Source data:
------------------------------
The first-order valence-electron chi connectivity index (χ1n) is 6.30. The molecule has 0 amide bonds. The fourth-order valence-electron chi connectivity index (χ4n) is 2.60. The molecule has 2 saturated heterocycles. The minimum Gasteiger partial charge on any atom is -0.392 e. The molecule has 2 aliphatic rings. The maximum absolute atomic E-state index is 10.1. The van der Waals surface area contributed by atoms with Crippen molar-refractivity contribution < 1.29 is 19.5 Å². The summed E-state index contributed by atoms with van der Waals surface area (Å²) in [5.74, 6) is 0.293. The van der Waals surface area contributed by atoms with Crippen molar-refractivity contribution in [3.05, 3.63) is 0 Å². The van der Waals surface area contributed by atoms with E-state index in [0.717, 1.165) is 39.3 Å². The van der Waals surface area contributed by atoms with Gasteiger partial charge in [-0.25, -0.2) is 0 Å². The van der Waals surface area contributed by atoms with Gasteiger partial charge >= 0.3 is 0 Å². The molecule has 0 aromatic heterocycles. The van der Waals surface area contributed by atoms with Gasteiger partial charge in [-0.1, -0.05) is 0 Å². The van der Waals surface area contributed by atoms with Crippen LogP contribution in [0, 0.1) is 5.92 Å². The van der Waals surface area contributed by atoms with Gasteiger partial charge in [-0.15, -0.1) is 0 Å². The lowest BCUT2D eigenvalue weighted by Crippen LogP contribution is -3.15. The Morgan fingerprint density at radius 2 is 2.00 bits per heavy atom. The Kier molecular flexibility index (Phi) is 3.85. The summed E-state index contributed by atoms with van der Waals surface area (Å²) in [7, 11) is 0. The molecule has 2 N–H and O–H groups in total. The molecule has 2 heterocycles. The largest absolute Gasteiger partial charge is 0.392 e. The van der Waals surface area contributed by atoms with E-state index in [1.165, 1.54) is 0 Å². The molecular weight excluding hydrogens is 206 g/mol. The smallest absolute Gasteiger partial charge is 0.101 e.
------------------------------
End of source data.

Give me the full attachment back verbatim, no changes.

The first-order valence-electron chi connectivity index (χ1n) is 6.30. The molecule has 0 amide bonds. The fourth-order valence-electron chi connectivity index (χ4n) is 2.60. The molecule has 2 saturated heterocycles. The minimum Gasteiger partial charge on any atom is -0.392 e. The molecule has 2 aliphatic rings. The maximum absolute atomic E-state index is 10.1. The van der Waals surface area contributed by atoms with Crippen molar-refractivity contribution < 1.29 is 19.5 Å². The summed E-state index contributed by atoms with van der Waals surface area (Å²) in [5.74, 6) is 0.293. The van der Waals surface area contributed by atoms with Crippen molar-refractivity contribution in [3.05, 3.63) is 0 Å². The van der Waals surface area contributed by atoms with E-state index in [0.717, 1.165) is 39.3 Å². The van der Waals surface area contributed by atoms with Gasteiger partial charge in [-0.25, -0.2) is 0 Å². The van der Waals surface area contributed by atoms with Gasteiger partial charge >= 0.3 is 0 Å². The molecule has 0 aromatic heterocycles. The van der Waals surface area contributed by atoms with Gasteiger partial charge in [-0.1, -0.05) is 0 Å². The van der Waals surface area contributed by atoms with Crippen LogP contribution in [0, 0.1) is 5.92 Å². The van der Waals surface area contributed by atoms with Gasteiger partial charge in [-0.15, -0.1) is 0 Å². The lowest BCUT2D eigenvalue weighted by Crippen LogP contribution is -3.15. The Morgan fingerprint density at radius 2 is 2.00 bits per heavy atom. The Kier molecular flexibility index (Phi) is 3.85. The summed E-state index contributed by atoms with van der Waals surface area (Å²) in [7, 11) is 0. The molecule has 2 N–H and O–H groups in total. The molecule has 2 heterocycles. The largest absolute Gasteiger partial charge is 0.392 e. The van der Waals surface area contributed by atoms with E-state index in [1.165, 1.54) is 0 Å². The molecular weight excluding hydrogens is 206 g/mol. The smallest absolute Gasteiger partial charge is 0.101 e.